Increasing numbers of buy-to-let landlords are looking for mortgages on cheaper valued properties, according to the Mortgage Search Tracker from Mortgage Advice Bureau.
Data from over 250,000 monthly product searches via price comparison websites powered by Twenty7Tec shows 70% of buy-to-let investors looking for a mortgage in Q3 2015 based their search on a property valued below £250,000; up by 17 percentage points from 53% in Q3 2014. This is also the highest figure seen in two years.
A year ago, 44% of landlords were searching for mortgages on properties priced between £250,000 and £499,999. This proportion has fallen sharply over the past 12 months, down to just 24% in Q3 2015.
As fewer buy-to-let borrowers look to invest in higher priced properties, there has been a surge in searches for mortgages on properties worth less than £150,000 in Q3 2015: up from 21% in Q3 2014 to 35%. An additional 35% looked for a mortgage on properties between £150,000 and £249,999, a slight increase since Q3 2014 (32%).
This trend towards looking for cheaper investment properties comes as average UK house prices continue to rise, up by 5.2% in the past year. London, the South East, South West and East of England all have average prices of more than £250,000.
Brian Murphy, head of lending at Mortgage Advice Bureau, said: “In recent months we have seen a surge of buy-to-let landlords looking for mortgages on lower priced properties. As rental demand remains strong nationwide, opting for a cheaper property can result in more attractive yields.
“It appears many landlords are looking to invest in areas outside the South of England, where property prices won’t hold them back from making a profit.”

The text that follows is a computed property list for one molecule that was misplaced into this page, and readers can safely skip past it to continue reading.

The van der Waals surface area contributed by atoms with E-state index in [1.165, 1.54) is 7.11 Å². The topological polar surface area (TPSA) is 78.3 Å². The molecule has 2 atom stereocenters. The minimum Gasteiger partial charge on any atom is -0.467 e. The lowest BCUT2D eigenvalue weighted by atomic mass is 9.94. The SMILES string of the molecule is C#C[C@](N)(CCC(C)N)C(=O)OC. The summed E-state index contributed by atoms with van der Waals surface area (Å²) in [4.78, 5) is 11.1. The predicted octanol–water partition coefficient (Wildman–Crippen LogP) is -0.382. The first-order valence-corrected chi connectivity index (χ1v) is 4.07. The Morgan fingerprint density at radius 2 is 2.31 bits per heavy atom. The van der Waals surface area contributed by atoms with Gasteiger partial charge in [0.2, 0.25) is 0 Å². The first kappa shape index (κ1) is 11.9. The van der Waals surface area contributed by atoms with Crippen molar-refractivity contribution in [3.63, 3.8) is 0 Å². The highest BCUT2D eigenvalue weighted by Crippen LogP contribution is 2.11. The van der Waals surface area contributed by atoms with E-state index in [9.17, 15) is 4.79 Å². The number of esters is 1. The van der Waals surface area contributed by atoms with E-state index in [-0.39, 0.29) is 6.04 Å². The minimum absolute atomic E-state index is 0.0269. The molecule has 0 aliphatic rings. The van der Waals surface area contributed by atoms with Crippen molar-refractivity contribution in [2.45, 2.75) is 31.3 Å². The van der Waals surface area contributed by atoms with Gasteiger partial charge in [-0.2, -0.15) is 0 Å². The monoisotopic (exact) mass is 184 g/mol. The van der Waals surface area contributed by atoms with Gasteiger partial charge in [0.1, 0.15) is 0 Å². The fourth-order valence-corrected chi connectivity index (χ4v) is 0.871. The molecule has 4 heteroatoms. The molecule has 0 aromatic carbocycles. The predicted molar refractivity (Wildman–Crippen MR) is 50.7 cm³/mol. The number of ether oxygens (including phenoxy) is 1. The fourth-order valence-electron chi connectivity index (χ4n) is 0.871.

The most popular LTV for a buy-to-let mortgage in Q3 2015 was between 70% and 79.99%, with 41% searching for this: the highest proportion recorded since Mortgage Advice Bureau began tracking this data in Q3 2013, up ten percentage points from 31% to Q3 2014.
At the same time, searches for lower LTV products fell in popularity over the past 12 months. The proportion of landlords looking for LTVs below 60% fell from 27% in Q3 2014 to 22%, while those searching for a mortgage with an LTV between 60% and 69.99% dropped from 26% to 23%.
However, relatively few landlords are looking for LTVs above 80%. The proportion of landlords looking for LTVs above 80% has risen just one percentage point in the past year. This is reassuring given the Financial Policy Committee’s (FPC) concerns surrounding buy-to-let landlords with LTVs above 80%, as evidenced in their July Statement.
Murphy added: “Mortgage rates have plummeted throughout 2015, with buy-to-let investors benefiting from competitive pricing as well as residential buyers. Although higher LTVs generally mean more costly monthly repayments, falling rates mean landlords may find they can now afford higher LTV products.”